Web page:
At least once or twice a day, during the four or five times that I sit down to nurse Truman, I find myself pausing, noticing the weight of his (glorious and adorable and yes, still rather big) head in the crook of my arm, and my body floods with, well, all the things. Love. Gratitude. Awe. Wonder. And each time this happens, I can’t help but think that the occurrence is yet another attempt to seal in these moments in case they are the last, not just with him, but with all of my babies.
Truman is now (just shy of) 10.5 months old. He’s doing well with solid foods (read: jarred baby food. I may have made lots of baby food in the past but that is just not happening right now for us and I have more than made my peace with it), and has cut down the number of times he breastfeeds during the day. I realize that now, more than ever, our time together in the rocking chair is limited, which perhaps explains why I find myself clinging to and longing to etch them in my brain on the daily because from here the growing up and getting bigger only accelerates and intensifies.
And what if this is it? What if this truly is the last time we do the whole new baby thing? Because even if we have decided which way we’d like that answer to swing, I still know the outcome is very much not up to me or Ben. So maybe I’m feeling a little nostalgic for these days of a round faced infant in my lap, kicking away and playing with every strap, finger, or stray strand of hair in sight, even though I’m still very much actually living them. I doubt that’s considered “living in the moment” by some, but maybe when you are able to recognize just how much you will miss these minutes and this experience together in the not-so-distant future, and are thereby so deeply, profoundly grateful to be living them right now is actually a way to root yourself in the present.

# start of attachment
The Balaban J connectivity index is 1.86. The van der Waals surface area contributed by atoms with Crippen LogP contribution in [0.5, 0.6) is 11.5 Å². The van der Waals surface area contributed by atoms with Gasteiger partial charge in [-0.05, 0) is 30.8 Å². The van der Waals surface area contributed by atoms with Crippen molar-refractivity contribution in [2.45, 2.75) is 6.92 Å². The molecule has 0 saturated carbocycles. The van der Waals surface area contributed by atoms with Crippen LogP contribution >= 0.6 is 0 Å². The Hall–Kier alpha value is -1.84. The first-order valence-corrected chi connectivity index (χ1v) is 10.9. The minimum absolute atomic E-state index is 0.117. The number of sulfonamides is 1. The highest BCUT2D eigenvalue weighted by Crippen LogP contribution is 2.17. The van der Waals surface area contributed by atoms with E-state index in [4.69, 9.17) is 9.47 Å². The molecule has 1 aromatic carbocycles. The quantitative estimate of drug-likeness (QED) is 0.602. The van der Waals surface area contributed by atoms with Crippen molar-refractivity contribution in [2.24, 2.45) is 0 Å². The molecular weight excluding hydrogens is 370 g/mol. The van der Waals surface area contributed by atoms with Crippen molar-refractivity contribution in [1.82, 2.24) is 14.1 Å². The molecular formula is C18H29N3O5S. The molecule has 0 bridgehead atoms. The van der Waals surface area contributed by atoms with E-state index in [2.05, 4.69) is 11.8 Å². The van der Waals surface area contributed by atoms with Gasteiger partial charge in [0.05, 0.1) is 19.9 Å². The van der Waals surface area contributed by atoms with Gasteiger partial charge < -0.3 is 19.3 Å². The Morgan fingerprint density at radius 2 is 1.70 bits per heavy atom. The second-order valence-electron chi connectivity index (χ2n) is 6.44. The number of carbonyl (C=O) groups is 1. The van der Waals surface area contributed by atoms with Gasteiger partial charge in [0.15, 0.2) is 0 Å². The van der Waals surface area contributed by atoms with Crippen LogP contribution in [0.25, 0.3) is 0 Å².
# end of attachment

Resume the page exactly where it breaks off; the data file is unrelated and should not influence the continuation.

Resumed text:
No? I’m grasping at straws?
OK. I’ll accept that.
And I’ll keep being so mystified and so thankful that I get to live this life and that I get to be this blue eyed babe’s mama, and I will take any and every pause I can get in an otherwise frantic, chaotic world to acknowledge how great these blessings are.